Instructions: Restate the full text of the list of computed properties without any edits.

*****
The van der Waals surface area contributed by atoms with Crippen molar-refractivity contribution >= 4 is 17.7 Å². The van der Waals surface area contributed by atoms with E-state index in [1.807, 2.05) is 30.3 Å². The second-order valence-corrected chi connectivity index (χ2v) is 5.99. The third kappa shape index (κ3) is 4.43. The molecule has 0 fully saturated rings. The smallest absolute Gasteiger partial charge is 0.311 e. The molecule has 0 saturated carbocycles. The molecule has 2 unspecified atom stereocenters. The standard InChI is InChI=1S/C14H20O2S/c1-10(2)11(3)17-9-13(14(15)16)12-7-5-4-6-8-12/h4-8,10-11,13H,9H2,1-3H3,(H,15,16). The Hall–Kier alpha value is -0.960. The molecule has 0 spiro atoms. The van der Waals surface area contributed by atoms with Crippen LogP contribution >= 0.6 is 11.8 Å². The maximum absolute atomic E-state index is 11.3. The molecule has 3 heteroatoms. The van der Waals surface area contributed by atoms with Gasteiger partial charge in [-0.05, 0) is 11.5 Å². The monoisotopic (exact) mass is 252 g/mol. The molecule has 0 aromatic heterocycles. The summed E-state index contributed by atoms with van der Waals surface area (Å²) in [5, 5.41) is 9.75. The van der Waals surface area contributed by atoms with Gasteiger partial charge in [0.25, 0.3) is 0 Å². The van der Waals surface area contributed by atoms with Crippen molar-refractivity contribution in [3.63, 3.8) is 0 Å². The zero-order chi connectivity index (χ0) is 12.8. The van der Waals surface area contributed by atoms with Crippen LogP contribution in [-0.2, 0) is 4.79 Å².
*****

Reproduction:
The van der Waals surface area contributed by atoms with Crippen molar-refractivity contribution >= 4 is 17.7 Å². The van der Waals surface area contributed by atoms with E-state index in [1.807, 2.05) is 30.3 Å². The second-order valence-corrected chi connectivity index (χ2v) is 5.99. The third kappa shape index (κ3) is 4.43. The molecule has 0 fully saturated rings. The smallest absolute Gasteiger partial charge is 0.311 e. The molecule has 0 saturated carbocycles. The molecule has 2 unspecified atom stereocenters. The standard InChI is InChI=1S/C14H20O2S/c1-10(2)11(3)17-9-13(14(15)16)12-7-5-4-6-8-12/h4-8,10-11,13H,9H2,1-3H3,(H,15,16). The Hall–Kier alpha value is -0.960. The molecule has 0 spiro atoms. The van der Waals surface area contributed by atoms with Crippen LogP contribution >= 0.6 is 11.8 Å². The maximum absolute atomic E-state index is 11.3. The molecule has 3 heteroatoms. The van der Waals surface area contributed by atoms with Gasteiger partial charge in [-0.05, 0) is 11.5 Å². The monoisotopic (exact) mass is 252 g/mol. The molecule has 0 aromatic heterocycles. The summed E-state index contributed by atoms with van der Waals surface area (Å²) in [5, 5.41) is 9.75. The van der Waals surface area contributed by atoms with Gasteiger partial charge in [0.25, 0.3) is 0 Å². The van der Waals surface area contributed by atoms with Crippen molar-refractivity contribution in [3.63, 3.8) is 0 Å². The zero-order chi connectivity index (χ0) is 12.8. The van der Waals surface area contributed by atoms with Crippen LogP contribution in [-0.2, 0) is 4.79 Å².